Calif. Physician Group Adopts Policy Calling for Legalization of Marijuana
TrusteesÂ of CMA, which represents more than 35,000 physicians across the state, adopted the position atÂ their annual meeting.
According to a CMA spokesperson, the group is the first major medical association in the U.S. to urge legalization of the drug.
Background on Issue
In 1996, California voters approved Proposition 215, decriminalizing the use of marijuana for medicinal purposes. CMA opposed the measure.
Federal law prohibits the sale or possession of the drug for any purpose.
The Obama administration recently launched an effort to prosecute landlords in the state who rent buildings to medical marijuana dispensaries.
Details of CMA's Stance
CMA has argued that physicians unwillingly have been placed in the center of the debate over use of the drug.
Donald Lyman -- a physician from Sacramento who wrote CMA's new policy on marijuana -- said the decision is the result of growing frustration over the state's medical marijuana law that permits use of the drug with a physician recommendation. Lyman said physicians are forced to decide whether to provide patients with a substance deemed illegal by the federal government.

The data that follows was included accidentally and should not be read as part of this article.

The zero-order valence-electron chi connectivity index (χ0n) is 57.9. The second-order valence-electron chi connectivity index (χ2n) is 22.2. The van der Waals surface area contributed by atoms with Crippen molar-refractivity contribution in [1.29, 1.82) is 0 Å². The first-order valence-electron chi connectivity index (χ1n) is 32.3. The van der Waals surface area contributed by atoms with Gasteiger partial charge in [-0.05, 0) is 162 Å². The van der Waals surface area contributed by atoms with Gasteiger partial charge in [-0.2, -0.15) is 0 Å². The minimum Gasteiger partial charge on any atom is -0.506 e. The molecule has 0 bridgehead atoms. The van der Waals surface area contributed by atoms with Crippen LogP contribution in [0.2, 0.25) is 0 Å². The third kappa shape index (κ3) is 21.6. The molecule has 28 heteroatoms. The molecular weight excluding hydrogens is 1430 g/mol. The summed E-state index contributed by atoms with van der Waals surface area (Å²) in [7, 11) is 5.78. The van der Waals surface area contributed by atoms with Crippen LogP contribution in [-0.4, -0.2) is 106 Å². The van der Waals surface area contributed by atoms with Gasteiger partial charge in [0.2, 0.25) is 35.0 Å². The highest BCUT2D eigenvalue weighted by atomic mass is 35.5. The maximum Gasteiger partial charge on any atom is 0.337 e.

CMA also acknowledged that some health risks are associated with use of the drug and said it should be regulated like alcohol and tobacco. In addition, the association said that the consequences of criminalizingÂ marijuana outweigh possible hazards of using the drug.
Lyman said, "It is an open question whether cannabis is useful or not. That question can only be answered once it is legalized and more research is done."
Reaction to CMA's Stance
Robert DuPont -- a physician and professor of psychiatry at Georgetown Medical School -- said CMA's call for legalization of marijuana shows a "reckless disregard of the public health." He said legalization would lead to more use of marijuana, which he said is a public health concern.
John Lovell -- a spokesperson for the California Police Chiefs Association -- said the position is "unbelievably irresponsible" because of "everything we know about the physiological impacts of marijuana," including its effects on developing brains and its association with automobile accidents (York, Los Angeles Times, 10/15).This is part of the California Healthline Daily Edition, a summary of health policy coverage from major news organizations. Sign up for an email subscription.